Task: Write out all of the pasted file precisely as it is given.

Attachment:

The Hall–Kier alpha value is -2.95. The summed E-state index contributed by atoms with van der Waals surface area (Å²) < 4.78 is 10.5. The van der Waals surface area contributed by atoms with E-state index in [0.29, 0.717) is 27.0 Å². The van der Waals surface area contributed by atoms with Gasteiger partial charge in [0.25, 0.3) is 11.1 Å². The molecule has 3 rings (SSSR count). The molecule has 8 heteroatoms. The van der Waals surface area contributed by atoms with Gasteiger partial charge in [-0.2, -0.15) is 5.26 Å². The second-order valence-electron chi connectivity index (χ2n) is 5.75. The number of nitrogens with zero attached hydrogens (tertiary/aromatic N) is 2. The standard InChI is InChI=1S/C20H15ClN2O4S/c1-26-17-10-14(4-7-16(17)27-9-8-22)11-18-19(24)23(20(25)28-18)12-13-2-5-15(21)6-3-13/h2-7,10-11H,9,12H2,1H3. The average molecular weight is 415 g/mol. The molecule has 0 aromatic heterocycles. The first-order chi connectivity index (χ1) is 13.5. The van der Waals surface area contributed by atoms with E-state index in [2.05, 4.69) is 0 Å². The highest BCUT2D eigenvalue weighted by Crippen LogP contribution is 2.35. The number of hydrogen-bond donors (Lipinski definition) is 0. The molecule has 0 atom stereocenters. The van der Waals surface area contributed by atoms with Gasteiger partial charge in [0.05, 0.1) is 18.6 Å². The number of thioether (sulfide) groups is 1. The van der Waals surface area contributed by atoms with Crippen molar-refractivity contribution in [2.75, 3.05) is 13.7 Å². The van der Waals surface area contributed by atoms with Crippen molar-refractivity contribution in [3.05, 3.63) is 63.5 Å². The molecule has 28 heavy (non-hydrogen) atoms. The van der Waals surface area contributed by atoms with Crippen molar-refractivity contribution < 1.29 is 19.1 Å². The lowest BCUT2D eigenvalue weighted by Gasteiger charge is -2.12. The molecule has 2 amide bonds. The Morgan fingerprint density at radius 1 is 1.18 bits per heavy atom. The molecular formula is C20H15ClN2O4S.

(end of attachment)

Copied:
The Hall–Kier alpha value is -2.95. The summed E-state index contributed by atoms with van der Waals surface area (Å²) < 4.78 is 10.5. The van der Waals surface area contributed by atoms with E-state index in [0.29, 0.717) is 27.0 Å². The van der Waals surface area contributed by atoms with Gasteiger partial charge in [0.25, 0.3) is 11.1 Å². The molecule has 3 rings (SSSR count). The molecule has 8 heteroatoms. The van der Waals surface area contributed by atoms with Gasteiger partial charge in [-0.2, -0.15) is 5.26 Å². The second-order valence-electron chi connectivity index (χ2n) is 5.75. The number of nitrogens with zero attached hydrogens (tertiary/aromatic N) is 2. The standard InChI is InChI=1S/C20H15ClN2O4S/c1-26-17-10-14(4-7-16(17)27-9-8-22)11-18-19(24)23(20(25)28-18)12-13-2-5-15(21)6-3-13/h2-7,10-11H,9,12H2,1H3. The average molecular weight is 415 g/mol. The molecule has 0 aromatic heterocycles. The first-order chi connectivity index (χ1) is 13.5. The van der Waals surface area contributed by atoms with E-state index in [2.05, 4.69) is 0 Å². The highest BCUT2D eigenvalue weighted by Crippen LogP contribution is 2.35. The number of hydrogen-bond donors (Lipinski definition) is 0. The molecule has 0 atom stereocenters. The van der Waals surface area contributed by atoms with Gasteiger partial charge in [0.05, 0.1) is 18.6 Å². The number of thioether (sulfide) groups is 1. The van der Waals surface area contributed by atoms with Crippen molar-refractivity contribution in [2.75, 3.05) is 13.7 Å². The van der Waals surface area contributed by atoms with Crippen molar-refractivity contribution in [3.05, 3.63) is 63.5 Å². The molecule has 28 heavy (non-hydrogen) atoms. The van der Waals surface area contributed by atoms with Crippen molar-refractivity contribution < 1.29 is 19.1 Å². The lowest BCUT2D eigenvalue weighted by Gasteiger charge is -2.12. The molecule has 2 amide bonds. The Morgan fingerprint density at radius 1 is 1.18 bits per heavy atom. The molecular formula is C20H15ClN2O4S.